Note: Counterfeit planchettes are printed on the note and attempts to pick them off will damage the paper. They are irregular in shape and are usually found in the same place on each note.

Gross domestic product (GDP)

The most frequently used measure of Canada's economic climate that represents the sum of all the goods and services products in the economy. A change in GDP indicates growth or contraction in the economy. Comprehensive figures are published every three months, and a separate monthly series of seasonally-adjusted GDP accounts provide a more current account of economic activity.

Gross national product (GNP)

GDP plus the income accruing to domestic residents as a result of investments abroad, minus the income earned in domestic markets accruing to foreigners abroad.

Gross-up and Credit System

A procedure to encourage Canadians to invest in preferred and common shares of taxable, dividend-paying Canadian corporations by giving a tax break to such investors. The taxpayer pays tax based on grossing-up i.e. adding 25% to the amount of dividends actually received and then obtaining a credit against federal and provincial tax based on the grossed-up amount. This system is not available on interest from bonds.

Growth of $10,000 graph

Found in the Quicktakes Performance section, the Growth of $10,000 graph shows a fund's performance based on how $10,000 invested in the fund would have grown over time. The returns used in the graph are not load-adjusted. The growth of $10,000 begins at the date of the fund's inception, or the first year listed on the graph, whichever is appropriate. Located alongside the fund's graph line is a line that represents the growth of $10,000 in the benchmark index for that fund's category. A third line represents the fund's category. These lines allow investors to compare the performance of the fund with the performance of a benchmark index and the fund's category. All three lines are plotted on a logarithmic scale, so that identical percentage changes in the value of an investment have the same vertical distance on the graph. For example, the vertical distance between $10,000 and $20,000 is the same as the distance between $20,000 and $40,000 because both represent a 100% increase in investment value. This provides a more accurate representation of performance than would a simple arithmetic graph.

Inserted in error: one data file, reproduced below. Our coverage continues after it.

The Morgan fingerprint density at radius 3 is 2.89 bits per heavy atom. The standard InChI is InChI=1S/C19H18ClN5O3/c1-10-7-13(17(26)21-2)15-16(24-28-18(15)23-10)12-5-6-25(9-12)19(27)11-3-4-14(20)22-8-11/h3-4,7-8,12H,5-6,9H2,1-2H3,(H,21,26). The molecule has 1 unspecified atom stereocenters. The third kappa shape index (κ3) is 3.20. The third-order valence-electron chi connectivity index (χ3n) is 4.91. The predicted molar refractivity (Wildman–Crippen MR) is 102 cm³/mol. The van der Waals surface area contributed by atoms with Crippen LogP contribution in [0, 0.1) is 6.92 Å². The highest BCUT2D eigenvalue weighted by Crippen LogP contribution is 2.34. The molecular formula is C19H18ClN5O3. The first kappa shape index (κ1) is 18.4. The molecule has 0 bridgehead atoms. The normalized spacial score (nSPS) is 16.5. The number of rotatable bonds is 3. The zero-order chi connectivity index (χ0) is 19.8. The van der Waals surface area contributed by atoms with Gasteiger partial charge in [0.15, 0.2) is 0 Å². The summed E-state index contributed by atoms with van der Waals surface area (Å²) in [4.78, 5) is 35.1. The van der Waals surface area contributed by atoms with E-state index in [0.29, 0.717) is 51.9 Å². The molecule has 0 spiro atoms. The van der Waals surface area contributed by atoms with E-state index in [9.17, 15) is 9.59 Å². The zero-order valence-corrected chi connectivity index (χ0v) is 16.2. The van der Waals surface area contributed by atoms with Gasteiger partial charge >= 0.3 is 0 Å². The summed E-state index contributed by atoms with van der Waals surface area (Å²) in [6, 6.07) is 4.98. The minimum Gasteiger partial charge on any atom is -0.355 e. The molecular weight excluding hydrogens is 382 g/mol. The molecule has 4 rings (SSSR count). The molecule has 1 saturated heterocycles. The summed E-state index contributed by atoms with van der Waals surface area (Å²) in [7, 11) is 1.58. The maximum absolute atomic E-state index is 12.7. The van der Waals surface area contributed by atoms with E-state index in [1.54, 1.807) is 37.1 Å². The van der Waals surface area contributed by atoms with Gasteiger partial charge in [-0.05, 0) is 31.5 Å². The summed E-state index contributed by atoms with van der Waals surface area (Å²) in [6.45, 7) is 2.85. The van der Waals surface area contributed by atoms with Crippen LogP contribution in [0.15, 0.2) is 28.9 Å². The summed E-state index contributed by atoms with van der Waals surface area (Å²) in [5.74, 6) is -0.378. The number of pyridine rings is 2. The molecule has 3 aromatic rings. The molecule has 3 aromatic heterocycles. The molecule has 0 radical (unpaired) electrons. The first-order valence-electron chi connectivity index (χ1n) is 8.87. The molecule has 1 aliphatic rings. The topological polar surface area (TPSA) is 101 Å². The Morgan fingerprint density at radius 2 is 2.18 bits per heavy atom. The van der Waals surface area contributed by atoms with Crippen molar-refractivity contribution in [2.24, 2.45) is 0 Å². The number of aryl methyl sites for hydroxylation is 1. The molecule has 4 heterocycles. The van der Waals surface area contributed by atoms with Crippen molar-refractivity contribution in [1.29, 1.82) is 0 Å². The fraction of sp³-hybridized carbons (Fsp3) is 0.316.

Growth stock

Usually a non-dividend paying common stock of a company with expansion potential. The corporate funds that would normally be paid to shareholders as dividends are put back into the company to pay for expansion. Growth stocks have the potential for capital gains rather than income.

GTC Order

This stands for a "good till cancelled" order. This is an order to buy or sell a security at a specified price, which is valid until executed or cancelled. This is the same as an open order.

Guaranteed Investment Certificates (GICs)

A deposit instrument most commonly available from trust companies or banks requiring a minimum investment at a predetermined rate of interest for a stated term (i.e. one year, five years, etc.). Generally non-redeemable and non-transferable prior to maturity, but there can be exceptions.

Guaranteed pension

A pension that will be paid to a person for his or her lifetime, with a minimum number of payments guaranteed. For example, if the plan member opts for a five-year guarantee but dies after three years, payment will continue to the survivor or the estate for two more years. 

Guarantor

A person who agrees to cover debts and liabilities in the account of the guaranteed client.